The challenge for miners hoping to make money selling coal to China can be found near a ghost city on the plains of Inner Mongolia.
Shenhua Coal's Shendong mines, a vast complex of pits and tunnels close to the much-photographed deserted streets of Ordos Kangbashi, cut output by about 24 million metric tons between 2013 and 2015.
Now that the state-owned miner is being encouraged to ramp up production again, Shendong's success or failure will be a key determinant of whether thermal coal manages to hold on to the 41 percent price gain it's enjoyed this year.
An anomaly of the current situation is that Chinese demand has been causing coal prices to surge even as Chinese consumption of coal has been falling. Apparent monthly coal demand has been running about 60 million tons short of four-year averages since February, according to Gadfly calculations. If that sort of reduction continues over the balance of the year, Beijing will have taken less than 12 months to achieve its five-year target for cutting coal production.
The reduction in domestic output paradoxically has managed to help prices on the global market, because generators have been buying more imported product to get around local shortfalls and meet pollution reduction requirements. After touching an almost five-year low in February, China's purchases of foreign coal jumped to a 20-month high last month.
The shift to greater import dependence has been sharp enough to create a problem for Beijing. While domestic mine workers are being put on reduced hours or laid off, and are disturbing public order by going on strike, foreigners are making outsized profits. Shares of Australia's Whitehaven Coal, for instance, have gained 244 percent so far this year.
As a result, the government backlash is about to kick up a gear. The National Development and Reform Commission, China's key economic planner, was organizing a meeting Friday of coal and steel industry participants to discuss output, transportation, supply, demand and prices for the commodity, people familiar with the matter told Bloomberg News late Thursday.
It wants prices to hover within a target range that Citigroup posits at 450 yuan to 500 yuan ($67 to $75) a ton. Shenhua alone may raise production by 2.8 million tons this month to flood the market and bring the local benchmark down from the current 554 yuan/ton level, Bloomberg News reported earlier this week.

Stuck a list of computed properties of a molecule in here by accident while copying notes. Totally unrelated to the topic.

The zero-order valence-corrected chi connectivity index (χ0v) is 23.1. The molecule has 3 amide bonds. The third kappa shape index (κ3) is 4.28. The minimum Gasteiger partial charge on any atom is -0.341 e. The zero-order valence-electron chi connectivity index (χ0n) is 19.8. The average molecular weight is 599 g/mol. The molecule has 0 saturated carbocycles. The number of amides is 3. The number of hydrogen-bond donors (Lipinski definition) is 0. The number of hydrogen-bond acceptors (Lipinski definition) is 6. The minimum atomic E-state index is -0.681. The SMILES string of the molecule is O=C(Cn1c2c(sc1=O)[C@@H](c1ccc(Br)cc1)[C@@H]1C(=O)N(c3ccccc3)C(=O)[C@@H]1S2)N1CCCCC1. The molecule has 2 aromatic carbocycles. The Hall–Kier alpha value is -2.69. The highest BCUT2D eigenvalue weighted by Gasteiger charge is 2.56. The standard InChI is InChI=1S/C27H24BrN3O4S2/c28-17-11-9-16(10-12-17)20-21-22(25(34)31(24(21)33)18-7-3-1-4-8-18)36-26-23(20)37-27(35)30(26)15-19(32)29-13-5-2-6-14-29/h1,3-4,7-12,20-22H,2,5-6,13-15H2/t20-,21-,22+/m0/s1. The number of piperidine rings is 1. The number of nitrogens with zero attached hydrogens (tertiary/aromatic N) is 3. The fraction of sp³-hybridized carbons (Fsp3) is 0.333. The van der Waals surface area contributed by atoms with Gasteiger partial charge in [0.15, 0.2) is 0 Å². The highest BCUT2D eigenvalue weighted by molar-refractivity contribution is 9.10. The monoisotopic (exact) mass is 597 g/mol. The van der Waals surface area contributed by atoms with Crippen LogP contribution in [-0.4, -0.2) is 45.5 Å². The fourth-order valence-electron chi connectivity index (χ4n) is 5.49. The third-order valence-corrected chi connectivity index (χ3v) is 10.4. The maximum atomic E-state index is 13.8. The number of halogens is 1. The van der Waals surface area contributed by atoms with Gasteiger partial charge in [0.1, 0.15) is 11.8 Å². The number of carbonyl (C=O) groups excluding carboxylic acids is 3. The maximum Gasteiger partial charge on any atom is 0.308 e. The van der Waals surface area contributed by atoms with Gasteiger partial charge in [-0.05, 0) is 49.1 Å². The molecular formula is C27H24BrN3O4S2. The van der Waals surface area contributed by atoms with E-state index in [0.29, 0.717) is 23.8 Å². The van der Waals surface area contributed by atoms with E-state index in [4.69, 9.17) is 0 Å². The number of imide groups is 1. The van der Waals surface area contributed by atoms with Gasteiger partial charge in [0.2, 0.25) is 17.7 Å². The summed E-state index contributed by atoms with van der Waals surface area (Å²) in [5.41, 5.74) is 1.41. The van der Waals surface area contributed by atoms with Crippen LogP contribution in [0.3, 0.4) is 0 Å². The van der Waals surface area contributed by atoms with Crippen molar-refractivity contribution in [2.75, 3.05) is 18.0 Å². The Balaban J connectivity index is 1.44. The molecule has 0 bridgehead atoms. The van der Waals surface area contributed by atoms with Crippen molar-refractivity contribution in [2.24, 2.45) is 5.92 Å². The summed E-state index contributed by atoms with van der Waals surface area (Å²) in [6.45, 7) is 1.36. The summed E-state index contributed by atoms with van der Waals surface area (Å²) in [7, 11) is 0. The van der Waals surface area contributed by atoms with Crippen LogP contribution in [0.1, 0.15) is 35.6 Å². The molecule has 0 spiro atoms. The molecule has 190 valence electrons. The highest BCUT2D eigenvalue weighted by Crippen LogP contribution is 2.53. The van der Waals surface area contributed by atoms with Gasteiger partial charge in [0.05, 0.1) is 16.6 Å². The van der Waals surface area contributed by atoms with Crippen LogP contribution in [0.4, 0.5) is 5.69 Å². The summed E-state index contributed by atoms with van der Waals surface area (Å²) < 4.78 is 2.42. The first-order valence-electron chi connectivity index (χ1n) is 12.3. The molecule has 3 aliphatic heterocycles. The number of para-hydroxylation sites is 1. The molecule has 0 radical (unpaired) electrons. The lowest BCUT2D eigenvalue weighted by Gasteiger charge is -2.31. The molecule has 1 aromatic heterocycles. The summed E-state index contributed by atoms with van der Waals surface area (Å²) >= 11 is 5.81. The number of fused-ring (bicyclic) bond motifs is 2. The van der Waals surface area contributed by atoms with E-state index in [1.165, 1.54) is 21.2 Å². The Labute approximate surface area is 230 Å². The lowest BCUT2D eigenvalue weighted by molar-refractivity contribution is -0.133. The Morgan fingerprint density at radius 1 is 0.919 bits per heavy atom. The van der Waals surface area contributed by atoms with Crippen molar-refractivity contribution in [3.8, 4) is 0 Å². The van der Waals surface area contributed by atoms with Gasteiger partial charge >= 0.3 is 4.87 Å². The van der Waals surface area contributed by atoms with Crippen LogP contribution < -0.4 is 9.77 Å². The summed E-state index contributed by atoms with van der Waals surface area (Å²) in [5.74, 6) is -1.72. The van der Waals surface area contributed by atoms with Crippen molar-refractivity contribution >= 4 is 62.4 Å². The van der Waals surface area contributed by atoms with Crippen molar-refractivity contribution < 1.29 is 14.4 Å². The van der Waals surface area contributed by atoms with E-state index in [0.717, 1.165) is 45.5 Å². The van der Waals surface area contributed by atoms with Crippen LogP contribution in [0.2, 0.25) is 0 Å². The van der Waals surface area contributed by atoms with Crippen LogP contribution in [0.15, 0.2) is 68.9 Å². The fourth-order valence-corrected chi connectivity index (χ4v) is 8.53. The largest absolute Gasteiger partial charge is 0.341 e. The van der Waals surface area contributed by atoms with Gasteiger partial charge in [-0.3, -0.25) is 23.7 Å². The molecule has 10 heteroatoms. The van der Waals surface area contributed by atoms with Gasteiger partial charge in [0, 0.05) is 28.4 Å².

With China acting as the marginal buyer on the seaborne market, and Australian coal typically trading about $15 a metric ton below its value at China's Qinhuangdao port, that strategy could put benchmark Newcastle export coal prices firmly in the $50 to $60 range, compared with $71.55 at present.
Can the shift to more domestic output be met without blanketing China's cities in smog? Very probably. With at least 5,400 kilocalories in every kilogram and ash content of about 12.5 percent, the coal from Shenhua's Shendong mines produces similar quantities of pollution for each unit of energy to nominally higher-grade Australian mines.
Even as output has fallen, the unit controlling Shendong is still profitable, with a 10 percent net income margin in the first half.
Miners have agreed to raise output by 200,000 tons a day whenever the coal price hangs too long above 460 yuan a ton, according to Shanghai Securities News, equivalent to about 6 million tons a month, or almost half of total imports at current levels. Shendong alone could meet one-third of that target simply by returning to its 2013 production levels.
China is trying to create a buyer's cartel in the coal market, an outcome that could be quite as bad for producers of the fuel as the OPEC seller's cartel was for consumers of crude oil in the 1970s. With imports by South Korea and Japan also looking fragile, the Pacific's coal exporters should make hay while the sun shines. Winter is coming.
This column does not necessarily reflect the opinion of Bloomberg LP and its owners.
It's a slightly apples-to-oranges comparison. Beijing wants to cut 500 million tons from the capacity of domestic coal mines, whereas apparent coal demand measures the output of those mines, net of imports and exports. As a general indicator of where Chinese coal demand is going, though, it shows that the industry is well ahead of target.
The spike in the coking coal used in steelmaking has been even sharper than that for thermal coal, but may also be more self-correcting.
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